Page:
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More on the Fringes and Garment

More on the Fringes and Garment

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The Garment

  • Only a garment which covers most of the body requires tzitzit. A scarf, for example, is therefore exempt.
  • Any garment which has four or more corners is obligated in tzitzit. If the garment has more than four corners, tzitzit fringes are only attached to the four corners furthest from each other.
  • Only a garment which has two corners in the front of its wearer and two in the back must have tzitzit.
  • A rounded edge is not considered as a corner.
  • A garment only requires tzitzit if and when it is actually worn.
  • Only a four-cornered garment which is of a woven material is obligated in tzitzit. A four-cornered plastic or leather garment does not require tzitzit.
  • The noted 13th century halachic authority Rabbi Meir of Rothenberg contended that one does not satisfy the biblical obligation of tzitzit unless the garment and fringes are of the same material. Since all manufactured tzitzit fringes are made of wool, according to Rabbi Meir, one would not fulfill any mitzvah when wearing a cotton or silk tallit or tzitzit garment. Though Rabbi Meir's is a minority ruling and not binding, ideally one should strive to recite the blessing on a woolen tallit or tzitzit.
  • The tallit or tzitzit garment must be at least 19x19 inches. A child's tzitzit can be smaller.

The Strings

  • Looking at the tzitzit, one should take note of the two front tassles. They have ten knots, an allusion to the ten Divine Sefirot which are bonded and unified with each other. Also, the two tzitzit have sixteen fringes and ten knots, totaling 26, which is the numerical value of G‑d’s holy name.
  • The strings of the tzitzit must be spun and twisted by a Jewish person who performs these tasks with the express intention that these strings be used for the mitzvah of tzitzit. Since it is impossible to detect visually whether strings were spun with a given intention, a tallit and tzitzit should always be purchased from a G‑d-fearing and trustworthy individual.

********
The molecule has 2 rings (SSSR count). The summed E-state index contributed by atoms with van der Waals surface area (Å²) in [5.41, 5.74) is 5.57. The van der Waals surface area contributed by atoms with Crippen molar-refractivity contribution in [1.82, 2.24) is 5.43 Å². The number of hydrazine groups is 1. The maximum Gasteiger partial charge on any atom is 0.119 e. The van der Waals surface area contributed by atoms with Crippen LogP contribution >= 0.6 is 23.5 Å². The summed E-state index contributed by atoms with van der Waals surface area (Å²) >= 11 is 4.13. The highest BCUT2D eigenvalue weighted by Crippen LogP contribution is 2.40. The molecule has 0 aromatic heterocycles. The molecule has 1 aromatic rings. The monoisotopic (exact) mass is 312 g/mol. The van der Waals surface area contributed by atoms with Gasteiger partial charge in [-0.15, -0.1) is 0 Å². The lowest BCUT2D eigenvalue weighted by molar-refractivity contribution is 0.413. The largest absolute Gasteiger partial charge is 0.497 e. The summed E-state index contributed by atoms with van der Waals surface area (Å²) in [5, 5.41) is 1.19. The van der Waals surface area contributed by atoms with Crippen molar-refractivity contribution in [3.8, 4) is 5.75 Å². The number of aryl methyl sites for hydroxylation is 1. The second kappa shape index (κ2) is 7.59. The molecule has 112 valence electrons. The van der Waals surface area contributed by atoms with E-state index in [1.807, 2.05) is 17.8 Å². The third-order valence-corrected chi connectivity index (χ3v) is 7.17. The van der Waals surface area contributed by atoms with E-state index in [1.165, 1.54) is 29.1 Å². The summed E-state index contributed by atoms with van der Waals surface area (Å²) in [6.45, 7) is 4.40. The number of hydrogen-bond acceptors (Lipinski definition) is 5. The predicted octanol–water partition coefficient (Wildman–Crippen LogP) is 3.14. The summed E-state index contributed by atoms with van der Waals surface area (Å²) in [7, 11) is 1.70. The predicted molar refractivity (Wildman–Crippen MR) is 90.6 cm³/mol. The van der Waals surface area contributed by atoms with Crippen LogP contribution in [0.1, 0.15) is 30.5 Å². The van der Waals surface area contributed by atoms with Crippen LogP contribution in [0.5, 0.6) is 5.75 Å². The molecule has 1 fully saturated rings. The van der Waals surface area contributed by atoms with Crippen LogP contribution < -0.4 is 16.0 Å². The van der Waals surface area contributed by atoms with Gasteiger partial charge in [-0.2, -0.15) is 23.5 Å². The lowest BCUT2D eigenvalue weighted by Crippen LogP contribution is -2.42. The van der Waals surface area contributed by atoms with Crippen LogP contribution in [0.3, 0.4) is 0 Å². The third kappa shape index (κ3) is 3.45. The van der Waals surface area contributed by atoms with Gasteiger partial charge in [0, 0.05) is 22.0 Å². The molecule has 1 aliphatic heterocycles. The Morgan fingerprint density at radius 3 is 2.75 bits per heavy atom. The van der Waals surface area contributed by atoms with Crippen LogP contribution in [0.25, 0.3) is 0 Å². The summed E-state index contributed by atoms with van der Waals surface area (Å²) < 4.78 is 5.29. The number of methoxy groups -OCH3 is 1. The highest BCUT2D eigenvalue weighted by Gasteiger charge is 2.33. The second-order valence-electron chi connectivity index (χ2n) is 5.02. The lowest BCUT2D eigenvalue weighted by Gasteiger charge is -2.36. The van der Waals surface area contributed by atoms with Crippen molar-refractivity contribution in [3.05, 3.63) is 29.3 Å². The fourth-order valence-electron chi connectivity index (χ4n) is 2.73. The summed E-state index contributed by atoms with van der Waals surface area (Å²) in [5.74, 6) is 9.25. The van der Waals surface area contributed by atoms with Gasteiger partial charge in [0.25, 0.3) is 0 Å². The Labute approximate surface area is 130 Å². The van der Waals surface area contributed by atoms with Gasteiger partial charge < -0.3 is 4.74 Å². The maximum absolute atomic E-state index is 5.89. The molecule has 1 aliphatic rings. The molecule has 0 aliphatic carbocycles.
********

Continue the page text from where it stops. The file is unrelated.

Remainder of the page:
• There are different customs regarding the holes in the garment through which the tzitzit fringes are inserted. Some have one hole in each corner (between 4-6 cm. from the edge) through which the strings are drawn. Others have two holes: in the tallit kattan, the two holes are right next to each other, and the strings are drawn through both holes; in the tallit gadol, the second hole is near the edge of each corner (11/16th of an inch above the edge of the garment), through which one of the threads is drawn after tying the first double knot, just before proceeding with the coils. This fastens the tzitzit to the side and prevents them from slipping down.
  • The tzitzit fringes contain a measure of holiness. They should not be allowed to dangle on the floor.
Rabbi Naftali Silberberg is a writer, editor and director of the curriculum department at the Rohr Jewish Learning Institute. Rabbi Silberberg resides in Brooklyn, New York, with his wife, Chaya Mushka, and their three children.
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Menachem Posner Skokie October 2, 2014

To Anon Who Washed the Tallit The fringes need to be retied by a Jewish (if possible, adult male) person, who knows how to tie fringes. Is there a Chabad rabbi in your area whom you can speak to? He should be able to help you out. Reply

Anonymous September 23, 2014

I washed my husbands talit. The fringes came undone, what are the laws of tying the fringes? Reply

Daniel California March 4, 2014

Metal Eyelets Can metal eyelets be used in the four corners? Reply

Eliezer Posner, Chabad.org September 10, 2008

RE: tzitzit knots & windings Check out What is the significance of the number of coils on the tzitzit? Reply

Paul Stein Norwich, United Kingdom September 8, 2008

tzitzit knots & windings Please tell me what do each of the windings represent? EG., 8 the eigth day when a boy is circumsised, etc,. I can fnd some explainations but can never find one which explains the eleven winging. Reply

This is no fringe mitzvah! The tallit and tzitzit serves as constant reminders of our obligations to G-d and our fellows.
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